The key partnership, however, had come on the second day with Asad Shafiq, who should, in time, take over as Pakistan's best batsman. He had looked impressive without setting the series alight, and a pair at Edgbaston had been dispiriting. But Pakistan not merely kept faith: they moved him up the order, having brought in Iftikhar Ahmed for opener Mohammad Hafeez. So often it had been Younis guiding a younger player through a partnership. But here the roles were neatly reversed: it was Shafiq's presence that seemed to calm Younis at the start of a 150-run stand. England had unsettled Shafiq with inswing, but he put himself right. It was not flawless, and Anderson missed a tough catch at third slip off Woakes when he had only seven. But it was everything a Shafiq innings should be: aesthetically pleasing, nimble-footed, runs everywhere, all wrapped up in a charming discretion.

Tough as the Anderson miss was, it summed up England's catching throughout the series, and their sloppiness in this Test. Having won the toss, and armed with a 2-1 lead, their dismissal inside 77 overs was a waste - not that it necessarily felt that way at the time. Rather, the sense was that Pakistan had let England off the hook, after a mixture of poor shots and energetic bowling from Wahab Riaz - back in the side at the expense of Rahat Ali - had them 74 for four before lunch.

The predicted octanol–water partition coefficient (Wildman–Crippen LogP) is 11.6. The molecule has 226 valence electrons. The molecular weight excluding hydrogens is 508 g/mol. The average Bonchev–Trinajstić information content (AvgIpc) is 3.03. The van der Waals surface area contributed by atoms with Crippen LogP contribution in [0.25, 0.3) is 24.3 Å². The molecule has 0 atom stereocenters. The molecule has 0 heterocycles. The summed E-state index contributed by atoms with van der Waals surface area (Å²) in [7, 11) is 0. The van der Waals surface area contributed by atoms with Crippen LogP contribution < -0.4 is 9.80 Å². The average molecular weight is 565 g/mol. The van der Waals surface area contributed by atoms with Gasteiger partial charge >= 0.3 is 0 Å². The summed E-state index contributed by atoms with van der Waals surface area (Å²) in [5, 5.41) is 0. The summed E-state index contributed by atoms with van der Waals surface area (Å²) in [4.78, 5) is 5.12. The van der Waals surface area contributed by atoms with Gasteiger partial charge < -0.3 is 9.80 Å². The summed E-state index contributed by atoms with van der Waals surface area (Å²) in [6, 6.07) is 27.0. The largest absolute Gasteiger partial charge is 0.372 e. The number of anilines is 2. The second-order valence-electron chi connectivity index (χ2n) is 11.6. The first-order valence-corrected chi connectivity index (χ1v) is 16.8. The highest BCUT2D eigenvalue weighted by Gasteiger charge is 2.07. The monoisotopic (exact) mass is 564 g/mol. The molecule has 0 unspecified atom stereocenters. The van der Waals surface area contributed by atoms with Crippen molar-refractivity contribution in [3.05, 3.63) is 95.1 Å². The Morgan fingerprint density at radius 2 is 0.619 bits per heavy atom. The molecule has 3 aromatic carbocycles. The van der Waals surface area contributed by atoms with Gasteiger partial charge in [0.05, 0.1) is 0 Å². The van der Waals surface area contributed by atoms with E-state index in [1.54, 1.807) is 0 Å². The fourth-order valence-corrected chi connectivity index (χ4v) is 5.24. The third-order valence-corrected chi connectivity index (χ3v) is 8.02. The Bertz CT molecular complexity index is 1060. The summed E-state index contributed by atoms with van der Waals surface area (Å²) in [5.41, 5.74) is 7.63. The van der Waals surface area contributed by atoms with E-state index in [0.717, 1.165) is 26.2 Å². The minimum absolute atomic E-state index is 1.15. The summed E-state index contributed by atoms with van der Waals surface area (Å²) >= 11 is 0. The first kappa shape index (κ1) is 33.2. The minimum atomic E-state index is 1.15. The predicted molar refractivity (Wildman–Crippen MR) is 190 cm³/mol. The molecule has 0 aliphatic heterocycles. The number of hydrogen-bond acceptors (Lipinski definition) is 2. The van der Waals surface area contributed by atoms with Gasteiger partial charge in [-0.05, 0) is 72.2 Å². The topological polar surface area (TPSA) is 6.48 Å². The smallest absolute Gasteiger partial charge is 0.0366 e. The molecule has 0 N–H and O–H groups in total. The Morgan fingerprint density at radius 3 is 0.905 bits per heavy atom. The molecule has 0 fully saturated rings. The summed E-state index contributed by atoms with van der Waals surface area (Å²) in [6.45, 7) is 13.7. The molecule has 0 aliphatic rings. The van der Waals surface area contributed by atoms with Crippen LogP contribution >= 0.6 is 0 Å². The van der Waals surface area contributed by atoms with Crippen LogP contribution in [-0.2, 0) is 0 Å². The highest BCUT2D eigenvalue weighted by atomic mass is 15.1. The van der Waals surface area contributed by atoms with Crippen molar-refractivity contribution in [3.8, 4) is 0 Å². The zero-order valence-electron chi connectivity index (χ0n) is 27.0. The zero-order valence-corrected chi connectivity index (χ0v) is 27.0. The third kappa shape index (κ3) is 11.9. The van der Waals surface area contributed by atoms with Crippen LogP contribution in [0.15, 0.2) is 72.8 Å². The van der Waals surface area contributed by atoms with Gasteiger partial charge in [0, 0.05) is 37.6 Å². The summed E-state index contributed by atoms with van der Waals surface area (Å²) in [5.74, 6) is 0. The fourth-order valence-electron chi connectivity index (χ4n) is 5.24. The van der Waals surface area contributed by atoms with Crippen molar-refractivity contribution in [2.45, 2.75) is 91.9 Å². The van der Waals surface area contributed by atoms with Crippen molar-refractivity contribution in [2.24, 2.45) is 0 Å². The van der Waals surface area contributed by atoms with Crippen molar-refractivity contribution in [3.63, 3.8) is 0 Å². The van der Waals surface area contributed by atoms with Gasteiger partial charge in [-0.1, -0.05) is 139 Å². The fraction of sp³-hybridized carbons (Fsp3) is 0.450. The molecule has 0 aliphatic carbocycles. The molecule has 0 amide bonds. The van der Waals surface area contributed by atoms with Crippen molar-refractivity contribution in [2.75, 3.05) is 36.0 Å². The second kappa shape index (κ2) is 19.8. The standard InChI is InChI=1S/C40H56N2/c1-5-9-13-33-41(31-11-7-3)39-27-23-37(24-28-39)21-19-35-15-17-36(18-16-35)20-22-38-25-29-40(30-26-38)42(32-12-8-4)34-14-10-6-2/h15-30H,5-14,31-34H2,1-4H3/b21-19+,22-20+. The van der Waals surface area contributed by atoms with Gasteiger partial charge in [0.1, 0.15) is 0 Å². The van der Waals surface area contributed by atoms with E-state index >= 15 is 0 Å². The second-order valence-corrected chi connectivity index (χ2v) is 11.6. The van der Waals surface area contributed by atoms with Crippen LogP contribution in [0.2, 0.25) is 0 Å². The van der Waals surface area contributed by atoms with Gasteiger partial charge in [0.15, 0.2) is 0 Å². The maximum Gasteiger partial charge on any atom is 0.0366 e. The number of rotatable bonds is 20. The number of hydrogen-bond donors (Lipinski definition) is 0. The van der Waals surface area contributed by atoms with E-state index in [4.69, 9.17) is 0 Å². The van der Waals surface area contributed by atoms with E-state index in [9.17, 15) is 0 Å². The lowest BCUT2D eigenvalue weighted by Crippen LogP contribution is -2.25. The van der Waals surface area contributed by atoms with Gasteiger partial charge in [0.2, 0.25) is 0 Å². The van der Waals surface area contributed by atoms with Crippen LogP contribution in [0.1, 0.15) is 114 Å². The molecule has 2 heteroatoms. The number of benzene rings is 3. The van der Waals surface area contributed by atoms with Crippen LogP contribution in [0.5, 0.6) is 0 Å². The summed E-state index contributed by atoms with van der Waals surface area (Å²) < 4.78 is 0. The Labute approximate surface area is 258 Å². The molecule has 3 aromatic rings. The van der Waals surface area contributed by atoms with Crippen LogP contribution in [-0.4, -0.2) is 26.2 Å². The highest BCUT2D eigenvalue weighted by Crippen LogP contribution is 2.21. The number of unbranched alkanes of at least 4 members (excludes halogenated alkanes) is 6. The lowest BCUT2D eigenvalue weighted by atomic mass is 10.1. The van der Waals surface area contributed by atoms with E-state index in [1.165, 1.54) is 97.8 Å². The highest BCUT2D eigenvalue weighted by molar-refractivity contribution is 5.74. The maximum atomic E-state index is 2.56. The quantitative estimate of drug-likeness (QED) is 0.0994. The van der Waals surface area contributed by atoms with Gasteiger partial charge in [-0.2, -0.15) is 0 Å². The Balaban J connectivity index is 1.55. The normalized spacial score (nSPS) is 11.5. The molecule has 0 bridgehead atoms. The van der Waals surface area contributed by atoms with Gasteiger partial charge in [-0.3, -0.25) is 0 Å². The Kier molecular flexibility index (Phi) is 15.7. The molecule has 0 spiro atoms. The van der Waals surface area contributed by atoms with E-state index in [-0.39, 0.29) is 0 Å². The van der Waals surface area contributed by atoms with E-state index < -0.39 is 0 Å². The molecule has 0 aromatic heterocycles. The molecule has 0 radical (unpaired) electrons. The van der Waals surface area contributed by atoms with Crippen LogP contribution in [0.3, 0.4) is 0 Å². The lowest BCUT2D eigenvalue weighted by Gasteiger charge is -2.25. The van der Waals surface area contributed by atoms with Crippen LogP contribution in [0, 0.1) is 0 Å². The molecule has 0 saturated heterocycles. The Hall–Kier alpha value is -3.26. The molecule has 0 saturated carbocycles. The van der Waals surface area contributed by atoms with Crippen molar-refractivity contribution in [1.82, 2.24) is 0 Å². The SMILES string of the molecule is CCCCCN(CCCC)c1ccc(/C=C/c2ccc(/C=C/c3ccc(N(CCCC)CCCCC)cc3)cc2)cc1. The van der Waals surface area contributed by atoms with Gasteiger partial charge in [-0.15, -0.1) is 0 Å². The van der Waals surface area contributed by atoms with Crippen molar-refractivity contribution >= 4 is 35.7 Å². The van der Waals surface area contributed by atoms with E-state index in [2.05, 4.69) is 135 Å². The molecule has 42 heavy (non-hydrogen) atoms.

Briefly, and for perhaps the only time all summer, the mood had threatened to turn sour. In the seventh over, Hales clipped Mohammad Amir to square leg, where Yasir Shah dived forward and claimed a low catch. Replays were blurry, but the soft signal had been out, and - with no contrary evidence available - Hales had to go. Lip-readers deciphered obscenities, but worse was to come: Hales took his grievance to TV official Joel Wilson's room, earning himself a £1,500 fine and the derision of social media. Out in the middle, his team-mates could have been in even deeper strife. Bairstow, on 13, was caught at point shortly after lunch off a Wahab no-ball. And, after Azhar Ali held Ballance at third slip off Wahab to make it 110 for five, he dropped Moeen Ali, on nine, off the unfortunate Amir. Much in the manner of their second-innings partnership at Edgbaston, the pair cashed in, adding a bristling 93. Bristling is what Bairstow does best anyway, in attack or defence, and he had done it all summer. But Moeen's was the innings that made England's day.